To U.S. Rep. Rubén Hinojosa, there is strength in numbers.
As the chairman of the Congressional Hispanic Caucus, Hinojosa already presides over the largest class of Hispanics to ever serve together in Congress. But Hinojosa, D-Mercedes, wants to further the gradual steps taken to increase the ranks of Hispanics in Congress through efforts to groom the next generation of Latino leaders.
Hinojosa hosted a fundraiser in Edinburg this week to benefit the Congressional Hispanic Caucus Institute, or CHCI, a nonprofit and nonpartisan group that provides leadership development programs and educational services to youth by placing them in positions on Capitol Hill. Since CHCI was co-founded by former U.S. Rep. Kika de la Garza in 1981, it’s helped develop more Hispanic leaders in government, but Hinojosa wants to expand its efforts to the corporate ranks.
“It’s where we believe we need to fill that void in the thousands of corporations that don’t have any representation of Latinos or Latinas on their boards,” said Hinojosa, who was recognized this week for his career in Congress by the caucus. “It’s the next step.”
About a dozen U.S. representatives traveled to the Valley for events Wednesday and Thursday sponsored by the CHCI. While here, they toured the Anzalduas and Pharr-Reynosa international bridges to get a better sense of border security and trade issues, and they visited the University of Texas-Pan American and Doctors Hospital at Renaissance for discussions on healthcare and education policies.
Among those in attendance for the events were U.S. Reps. Michelle Lujan Grisham, D-N.M., and Juan Vargas, D-Calif., who were part of a seven-member cohort of Hispanics who won their first terms in office last November.
Lujan Grisham, a former secretary of health for New Mexico, said the trip gave her a chance to see the healthcare disparities that are common in border areas and how they can be applied in her district. Vargas, whose district includes international ports in San Diego, said he wanted to get a sense of how bridge directors in South Texas are addressing border wait times through unique approaches to infrastructure and personnel.
But the ranks of the Hispanic congressmen who made the trip here indicates the Valley’s growing presence as a player on the national stage, said McAllen developer Alonzo Cantu, who made substantial donations to the political campaigns of Hispanics vying for Congress last year. The trips allow them to see what the Valley has to offer and its needs and also talk with other Hispanic leaders about issues in their own districts.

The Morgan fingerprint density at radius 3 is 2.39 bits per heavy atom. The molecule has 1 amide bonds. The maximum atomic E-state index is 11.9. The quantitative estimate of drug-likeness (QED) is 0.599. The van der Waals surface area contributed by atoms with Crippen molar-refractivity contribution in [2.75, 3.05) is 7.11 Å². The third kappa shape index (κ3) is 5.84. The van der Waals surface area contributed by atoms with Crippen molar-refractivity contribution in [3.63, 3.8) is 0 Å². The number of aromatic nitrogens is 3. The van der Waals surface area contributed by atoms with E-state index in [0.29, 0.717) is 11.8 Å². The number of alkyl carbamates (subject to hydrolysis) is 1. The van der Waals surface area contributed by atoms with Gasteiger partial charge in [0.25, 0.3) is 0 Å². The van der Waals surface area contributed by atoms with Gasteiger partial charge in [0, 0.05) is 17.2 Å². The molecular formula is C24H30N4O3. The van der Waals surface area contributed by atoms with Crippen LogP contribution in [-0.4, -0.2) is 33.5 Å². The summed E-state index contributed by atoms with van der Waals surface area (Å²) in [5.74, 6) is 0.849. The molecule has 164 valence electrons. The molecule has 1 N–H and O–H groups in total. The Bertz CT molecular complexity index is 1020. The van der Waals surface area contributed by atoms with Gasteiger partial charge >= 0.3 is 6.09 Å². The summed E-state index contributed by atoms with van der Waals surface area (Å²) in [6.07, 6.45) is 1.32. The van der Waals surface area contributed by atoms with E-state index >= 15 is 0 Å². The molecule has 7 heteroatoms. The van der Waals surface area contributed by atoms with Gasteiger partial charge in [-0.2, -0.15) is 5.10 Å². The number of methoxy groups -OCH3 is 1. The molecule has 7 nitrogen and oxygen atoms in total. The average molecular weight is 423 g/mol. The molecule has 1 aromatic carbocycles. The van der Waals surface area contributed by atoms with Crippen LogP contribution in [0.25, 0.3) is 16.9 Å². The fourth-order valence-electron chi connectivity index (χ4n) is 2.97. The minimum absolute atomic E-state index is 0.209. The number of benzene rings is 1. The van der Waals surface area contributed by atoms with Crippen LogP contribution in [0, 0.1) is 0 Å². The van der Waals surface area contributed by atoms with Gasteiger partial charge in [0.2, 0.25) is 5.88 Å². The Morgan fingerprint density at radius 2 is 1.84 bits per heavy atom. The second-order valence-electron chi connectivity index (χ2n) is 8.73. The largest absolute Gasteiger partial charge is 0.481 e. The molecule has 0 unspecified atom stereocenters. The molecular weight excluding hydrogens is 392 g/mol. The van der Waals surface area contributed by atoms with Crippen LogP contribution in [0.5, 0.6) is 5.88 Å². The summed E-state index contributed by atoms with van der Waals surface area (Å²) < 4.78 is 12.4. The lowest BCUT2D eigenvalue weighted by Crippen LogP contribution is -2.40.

“There have been a lot of things happening where Latinos are working together because we want our voices heard nationally,” Cantu said. “I get behind people in California, New Mexico, Arizona or Texas so we can all meet at the table to discuss policies that affect Latinos all across the country.”
While Latinos flexed their muscles in November’s elections, contributing to President Barack Obama’s re-election, they still remain largely underrepresented in the halls of government and in corporate headquarters.
In Texas, redistricting brought the state four new congressional districts, including two Hispanic-opportunity districts. But both of those seats were won by non-Hispanics.
U.S. Rep. Henry Cuellar, D-Laredo, who is leading Hispanic outreach for the Democratic Congressional Campaign Committee, said his party must do a better job of getting Latinos registered to vote and out to the polls.
If it does so, he said, it can add to Hispanics’ ranks in Congress and make Democrats competitive again in Texas.
“We want to add to the numbers who are here,” Cuellar said. “There’s room for growth for Hispanics.”
U.S. Rep. Pete Gallego, D-Alpine, who won a tough election in November, said groups like the Congressional Hispanic Caucus and its youth-training institute can help contribute to that growth.
“It’s the pipeline we all talk about,” Gallego said. “This is the front door to the American dream. It shows what is possible for people if they work together and they work hard.”
Jared Janes covers Hidalgo County government, Edinburg and legislative issues for The Monitor. He can be reached at firstname.lastname@example.org and (956) 683-4424 or on Twitter, @moncounty.